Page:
Posted in: Disc Reviews by Brent Lorentson on August 2nd, 2012
The romantic comedy, the genre most guys avoid like the plague unless trying to score some points with the girlfriend. It’s the genre I seem to only like a handful of titles from, though the ones I do like seem to be my fallback films after a breakup. Beautiful Girls and High Fidelity seem to be the go-to films for me. With a triple feature of Rom-Com action heading my way I dug deep into my manly soul and told myself I can do this. If I can survive watching bad Tyler Perry knockoff films, then this lighthearted triple feature should be no trouble at all. Like a film-watching champ I sat back with my bag of Twizzlers, a big soda, and my note pad ready, I rolled the first film, Mumford.
With Lawrence Kasdan at the helm as writer and director I was a bit optimistic with this film; after all he was a writer for Raiders of the Lost Ark, Empire Strikes Back and even wrote and directed Body Heat. Though he does boast a strong writing and directing resume, it seems Mumford was a bit of a miss for me.
In the small town of Mumford a local psychiatrist, Dr. Mumford (Loren Dean) has his own off-the-cuff way of treating patients that seems to have helped make a name for himself in the community. His trick to being such a good shrink is nothing more than listening to his patients and giving them common-sense advice.
This is an ensemble piece with great cast of old and new talent throughout. Jason Lee pre-My Name is Earl plays a young billionaire who is lonely and seeks out Dr. Mumford to be a friend for pay. A young Zooey Deschanel (500 Days of Summer) shows up on his couch filled with body image issues while Mary McDonnell (Battlestar Galactica) sees the good doctor about her troubled marriage, though her problems are revealed to be much deeper. But the patient who seems to have their greatest impact is Sofie (Hope Davis). Sofie is suffering from severe depression and chronic exhaustion, and as the good doctor continues to treat her, he begins to realize he’s also falling in love with his patient.
With the film handling the idea of how we share our innermost secrets to someone we really don’t know, the reveal that Dr. Mumford has the biggest secret in the town just seemed a bit too farfetched. It’s not so much the idea that I found farfetched, but the reaction of the people in the town. Overall this is a sweet movie but rather forgettable. Though what did make this movie fun was seeing all the young up-and-coming talent that seems to litter the background here.
In Hope Springs we follow Colin Ware (Colin Firth) as he is leaving England after finding out his fiancé (played by Minnie Driver) is already engaged to another man. To try to recover from his heartache Colin checks into a hotel in the small town of Hope, Vermont where he plans to work on his art and make a new life for himself. It’s in Hope that he meets Mandy (Heather Graham) who is the town’s free spirit who seems to be the woman to call whenever there is any relationship or emotional trouble.
When Colin meets Mandy, it’s no surprise that he falls in love with her; after all, she’s Heather Graham, and in the role she’s simply too good to be true; why would he ever go back to the cold, cynical Vera? If there was any fault here it’s by making Mandy so likeable there is never a single moment where you think that possibly he’d ever go back to his ex. But why would he go back to his ex anyway when she’s already engaged to some other guy? Well, apparently this was just a big lie to try to convince Colin to finally settle on a time and actually marry Vera. Yeah, like any guy would actually be okay with this. Seeing Firth, Graham and Driver together is fun, and it’s a shame they didn’t have a stronger script to work with to create some form of real drama. It’s a sweet movie, but this one just left me with a bad taste in my mouth.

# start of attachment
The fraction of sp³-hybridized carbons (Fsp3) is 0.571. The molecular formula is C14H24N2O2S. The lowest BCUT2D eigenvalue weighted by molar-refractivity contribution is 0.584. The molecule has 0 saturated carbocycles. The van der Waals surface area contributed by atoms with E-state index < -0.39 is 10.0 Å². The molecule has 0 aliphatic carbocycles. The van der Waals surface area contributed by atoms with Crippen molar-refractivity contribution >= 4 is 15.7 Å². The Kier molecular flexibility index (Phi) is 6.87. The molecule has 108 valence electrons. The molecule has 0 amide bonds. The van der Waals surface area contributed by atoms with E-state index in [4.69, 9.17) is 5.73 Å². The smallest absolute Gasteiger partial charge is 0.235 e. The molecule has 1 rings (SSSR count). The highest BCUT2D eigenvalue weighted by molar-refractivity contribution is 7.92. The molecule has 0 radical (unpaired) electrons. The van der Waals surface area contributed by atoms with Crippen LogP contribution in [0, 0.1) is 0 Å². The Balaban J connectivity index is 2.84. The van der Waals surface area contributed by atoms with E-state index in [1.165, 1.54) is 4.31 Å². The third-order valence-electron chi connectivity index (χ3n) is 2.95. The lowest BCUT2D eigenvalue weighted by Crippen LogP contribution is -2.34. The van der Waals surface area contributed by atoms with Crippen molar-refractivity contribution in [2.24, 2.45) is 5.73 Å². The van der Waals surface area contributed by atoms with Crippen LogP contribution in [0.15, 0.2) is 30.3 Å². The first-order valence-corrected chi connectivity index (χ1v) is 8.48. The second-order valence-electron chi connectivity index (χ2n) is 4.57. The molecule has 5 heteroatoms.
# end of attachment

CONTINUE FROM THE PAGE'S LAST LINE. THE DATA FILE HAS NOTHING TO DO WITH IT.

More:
Somehow this film has eluded me over the years. Peter Weir is one of those directors you seem to forget how great he is till you finish one of his movies. With Green Card as his in-between film of Dead Poets Society and Fearless, I’m not ashamed to admit I was really looking forward to seeing this.
The film wastes no time jumping into the story of Georges (Gerard Depardieu) and Bronte (Andie MacDowell) who have never met before but get married for equally beneficial reasons. Georges is a struggling French composer seeking to attain a green card and Bronte has her eye on an apartment with a beautiful garden, though the apartment is for married couples only. So with their marriage license in hand the two go their separate ways. Everything is fine till people with immigration come to check up on the couple, and they suspect that these two may not really be in love.
With only days to get to know one another Georges and Bronte decide to have a cram session before the next interview to get to know all there is to know about one another so they can go on and live their lives as well as avoid jail and deportation. This is a scenario where we see great writing, directing and acting all coming together and making something special. Where this movie won me over came with its unconventional ending where it really just leaves you hanging simply had me hooked. I love this movie.
Overall this isn’t a bad set and worth the buy alone for Green Card; the other titles are just some extra fluff. These DVDs are bare-bones and come with no special features, but it is not a bad DVD set to pick up for the girlfriend or wife to make her happy.